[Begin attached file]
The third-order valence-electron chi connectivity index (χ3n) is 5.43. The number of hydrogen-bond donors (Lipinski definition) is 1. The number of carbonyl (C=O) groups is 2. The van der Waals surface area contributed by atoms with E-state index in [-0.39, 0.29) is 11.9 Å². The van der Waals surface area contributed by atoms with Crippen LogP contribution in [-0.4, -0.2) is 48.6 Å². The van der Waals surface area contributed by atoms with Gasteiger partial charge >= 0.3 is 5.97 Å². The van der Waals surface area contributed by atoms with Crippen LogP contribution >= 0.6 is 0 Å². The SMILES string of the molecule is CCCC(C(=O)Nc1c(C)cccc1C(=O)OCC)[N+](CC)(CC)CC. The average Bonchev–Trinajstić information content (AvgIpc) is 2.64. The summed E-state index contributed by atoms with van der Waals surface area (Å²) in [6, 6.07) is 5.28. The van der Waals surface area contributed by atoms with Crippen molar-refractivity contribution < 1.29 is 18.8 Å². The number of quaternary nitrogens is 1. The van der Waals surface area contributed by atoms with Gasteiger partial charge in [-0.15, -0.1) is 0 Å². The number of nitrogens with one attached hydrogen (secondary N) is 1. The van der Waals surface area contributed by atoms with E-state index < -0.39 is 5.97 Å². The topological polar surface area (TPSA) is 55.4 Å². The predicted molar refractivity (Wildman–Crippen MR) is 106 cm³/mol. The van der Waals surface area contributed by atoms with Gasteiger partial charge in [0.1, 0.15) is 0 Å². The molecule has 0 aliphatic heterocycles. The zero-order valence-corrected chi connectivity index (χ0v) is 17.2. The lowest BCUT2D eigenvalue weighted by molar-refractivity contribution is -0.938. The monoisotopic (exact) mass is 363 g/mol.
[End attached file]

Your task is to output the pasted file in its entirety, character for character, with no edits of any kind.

The third-order valence-electron chi connectivity index (χ3n) is 5.43. The number of hydrogen-bond donors (Lipinski definition) is 1. The number of carbonyl (C=O) groups is 2. The van der Waals surface area contributed by atoms with E-state index in [-0.39, 0.29) is 11.9 Å². The van der Waals surface area contributed by atoms with Crippen LogP contribution in [-0.4, -0.2) is 48.6 Å². The van der Waals surface area contributed by atoms with Gasteiger partial charge >= 0.3 is 5.97 Å². The van der Waals surface area contributed by atoms with Crippen LogP contribution >= 0.6 is 0 Å². The SMILES string of the molecule is CCCC(C(=O)Nc1c(C)cccc1C(=O)OCC)[N+](CC)(CC)CC. The average Bonchev–Trinajstić information content (AvgIpc) is 2.64. The summed E-state index contributed by atoms with van der Waals surface area (Å²) in [6, 6.07) is 5.28. The van der Waals surface area contributed by atoms with Crippen molar-refractivity contribution < 1.29 is 18.8 Å². The number of quaternary nitrogens is 1. The van der Waals surface area contributed by atoms with Gasteiger partial charge in [-0.15, -0.1) is 0 Å². The number of nitrogens with one attached hydrogen (secondary N) is 1. The van der Waals surface area contributed by atoms with E-state index < -0.39 is 5.97 Å². The topological polar surface area (TPSA) is 55.4 Å². The predicted molar refractivity (Wildman–Crippen MR) is 106 cm³/mol. The van der Waals surface area contributed by atoms with Gasteiger partial charge in [0.1, 0.15) is 0 Å². The molecule has 0 aliphatic heterocycles. The zero-order valence-corrected chi connectivity index (χ0v) is 17.2. The lowest BCUT2D eigenvalue weighted by molar-refractivity contribution is -0.938. The monoisotopic (exact) mass is 363 g/mol.